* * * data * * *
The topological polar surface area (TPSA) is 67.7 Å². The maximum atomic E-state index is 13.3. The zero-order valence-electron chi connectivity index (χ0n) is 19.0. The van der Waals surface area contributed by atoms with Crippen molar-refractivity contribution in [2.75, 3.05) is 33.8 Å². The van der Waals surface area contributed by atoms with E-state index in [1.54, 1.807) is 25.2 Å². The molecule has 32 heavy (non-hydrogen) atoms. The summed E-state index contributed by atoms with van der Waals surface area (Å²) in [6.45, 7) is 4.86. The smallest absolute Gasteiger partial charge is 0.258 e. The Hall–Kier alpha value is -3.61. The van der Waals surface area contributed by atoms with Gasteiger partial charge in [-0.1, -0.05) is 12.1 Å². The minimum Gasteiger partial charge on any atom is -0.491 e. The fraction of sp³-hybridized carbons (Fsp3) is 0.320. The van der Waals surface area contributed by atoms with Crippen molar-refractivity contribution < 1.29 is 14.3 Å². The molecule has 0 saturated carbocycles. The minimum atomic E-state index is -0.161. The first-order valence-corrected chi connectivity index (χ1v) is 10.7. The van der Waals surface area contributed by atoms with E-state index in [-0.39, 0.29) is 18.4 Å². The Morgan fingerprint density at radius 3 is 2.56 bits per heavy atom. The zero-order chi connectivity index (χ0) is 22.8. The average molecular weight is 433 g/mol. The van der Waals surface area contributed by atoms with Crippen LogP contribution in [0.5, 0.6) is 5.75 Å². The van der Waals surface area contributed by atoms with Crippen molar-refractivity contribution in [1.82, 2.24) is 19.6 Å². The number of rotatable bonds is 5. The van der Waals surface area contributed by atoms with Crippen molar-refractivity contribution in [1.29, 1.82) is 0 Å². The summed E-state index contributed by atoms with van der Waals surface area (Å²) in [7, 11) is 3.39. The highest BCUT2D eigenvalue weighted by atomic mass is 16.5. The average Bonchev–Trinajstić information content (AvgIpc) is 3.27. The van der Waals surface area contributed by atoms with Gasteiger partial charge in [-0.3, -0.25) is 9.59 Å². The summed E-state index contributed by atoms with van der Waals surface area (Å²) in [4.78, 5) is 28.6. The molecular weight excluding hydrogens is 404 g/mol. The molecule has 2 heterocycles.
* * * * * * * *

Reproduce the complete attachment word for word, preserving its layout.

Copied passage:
The topological polar surface area (TPSA) is 67.7 Å². The maximum atomic E-state index is 13.3. The zero-order valence-electron chi connectivity index (χ0n) is 19.0. The van der Waals surface area contributed by atoms with Crippen molar-refractivity contribution in [2.75, 3.05) is 33.8 Å². The van der Waals surface area contributed by atoms with E-state index in [1.54, 1.807) is 25.2 Å². The molecule has 32 heavy (non-hydrogen) atoms. The summed E-state index contributed by atoms with van der Waals surface area (Å²) in [6.45, 7) is 4.86. The smallest absolute Gasteiger partial charge is 0.258 e. The Hall–Kier alpha value is -3.61. The van der Waals surface area contributed by atoms with Gasteiger partial charge in [-0.1, -0.05) is 12.1 Å². The minimum Gasteiger partial charge on any atom is -0.491 e. The fraction of sp³-hybridized carbons (Fsp3) is 0.320. The van der Waals surface area contributed by atoms with Crippen molar-refractivity contribution < 1.29 is 14.3 Å². The molecule has 0 saturated carbocycles. The minimum atomic E-state index is -0.161. The first-order valence-corrected chi connectivity index (χ1v) is 10.7. The van der Waals surface area contributed by atoms with E-state index in [-0.39, 0.29) is 18.4 Å². The Morgan fingerprint density at radius 3 is 2.56 bits per heavy atom. The zero-order chi connectivity index (χ0) is 22.8. The average molecular weight is 433 g/mol. The van der Waals surface area contributed by atoms with Crippen LogP contribution in [0.5, 0.6) is 5.75 Å². The van der Waals surface area contributed by atoms with Crippen molar-refractivity contribution in [1.82, 2.24) is 19.6 Å². The number of rotatable bonds is 5. The van der Waals surface area contributed by atoms with Crippen molar-refractivity contribution in [1.29, 1.82) is 0 Å². The summed E-state index contributed by atoms with van der Waals surface area (Å²) in [7, 11) is 3.39. The highest BCUT2D eigenvalue weighted by atomic mass is 16.5. The average Bonchev–Trinajstić information content (AvgIpc) is 3.27. The van der Waals surface area contributed by atoms with Gasteiger partial charge in [-0.3, -0.25) is 9.59 Å². The summed E-state index contributed by atoms with van der Waals surface area (Å²) in [4.78, 5) is 28.6. The molecular weight excluding hydrogens is 404 g/mol. The molecule has 2 heterocycles.